A fact sheet from the Democratic US House of Representatives summarized the main revisions to the USMCA in terms of enforcement, labor, environment, and prescription drugs. One major revision pertains to exclusivity for certain prescription drugs. In previous versions of the USMCA, there were calls for biologics to have 10 years of exclusivity, but it was a sticking point in the negotiations between the 3 countries and the Democrat-led House. In the new USMCA, drug makers will continue to receive only 5 years of protection in Mexico and 8 years of protection in Canada.

However, the pharmaceutical industry disagrees. In a statement released by Stephen Ubl, President and CEO of PhRMA, “…Eliminating the biologics provision in the USMCA removes vital protections for innovators while doing nothing to help US patients afford their medicines or access future treatments and cures. The only winners today are foreign governments who want to steal American intellectual property and free ride on America’s global leadership in biopharmaceutical research and development....”

With the competing impeachment proceedings, it is unlikely the USMCA will get through Congress before the end of the year. The Senate is likely to take it up after completing the impeachment trial in January, Majority Leader McConnell said.

 

Which Do You Use as Your Guiding Light? Competing Analyses on Drug Pricing Bill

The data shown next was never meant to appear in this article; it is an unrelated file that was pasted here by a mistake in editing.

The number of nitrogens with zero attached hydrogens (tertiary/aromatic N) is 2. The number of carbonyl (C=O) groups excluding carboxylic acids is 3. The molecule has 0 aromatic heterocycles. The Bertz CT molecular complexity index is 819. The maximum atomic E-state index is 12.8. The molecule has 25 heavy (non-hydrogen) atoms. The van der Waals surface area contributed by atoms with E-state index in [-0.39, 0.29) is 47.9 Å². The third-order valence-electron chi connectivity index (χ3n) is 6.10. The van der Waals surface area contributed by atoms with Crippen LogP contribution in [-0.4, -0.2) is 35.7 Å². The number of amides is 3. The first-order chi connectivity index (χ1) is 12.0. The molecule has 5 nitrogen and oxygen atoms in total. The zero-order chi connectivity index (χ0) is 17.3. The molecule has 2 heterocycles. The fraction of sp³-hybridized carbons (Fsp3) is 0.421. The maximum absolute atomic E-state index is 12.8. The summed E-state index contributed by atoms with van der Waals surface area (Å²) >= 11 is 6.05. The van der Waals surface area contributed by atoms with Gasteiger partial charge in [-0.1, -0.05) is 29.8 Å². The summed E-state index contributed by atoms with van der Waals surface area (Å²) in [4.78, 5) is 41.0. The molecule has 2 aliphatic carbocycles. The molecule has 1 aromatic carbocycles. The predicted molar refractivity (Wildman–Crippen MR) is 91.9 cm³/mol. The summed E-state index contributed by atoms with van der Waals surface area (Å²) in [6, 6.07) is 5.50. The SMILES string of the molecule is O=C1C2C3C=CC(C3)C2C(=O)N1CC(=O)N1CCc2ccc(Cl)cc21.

On Tuesday, the CBO released its full analysis and budgetary effects of HR 3, the Elijah E. Cummings Lower Drug Costs Now Act; the bill is discussed in the Featured Article. The CBO previously released a partial score of Pelosi’s drug pricing plan in October, focusing on the impact of direct government price negotiations as presented in the plan. The completed analysis estimates enacting HR 3 would increase spending by $40 billion and increase revenues by $46 billion over a 10-year period.

The analysis also estimates the largest impact on spending would come specifically from 2 provisions of the plan: direct government price negotiations that would lower spending by $456 billion; and providing dental, vision, and hearing coverage under Medicare that would increase spending by $358 billion over the next 10 years.

Opponents of the bill, including the Trump Administration, criticize the plan for threatening medical innovation and access to new therapies for patients. The CBO estimates the bill would decrease revenues by $500 billion to $1 trillion for pharmaceutical manufacturers, with subsequent less investment in research and development. As a result, the CBO’s estimates there would be 8 fewer drugs introduced to the US market over the 2020–2029 period and about 30 fewer drugs over the following decade.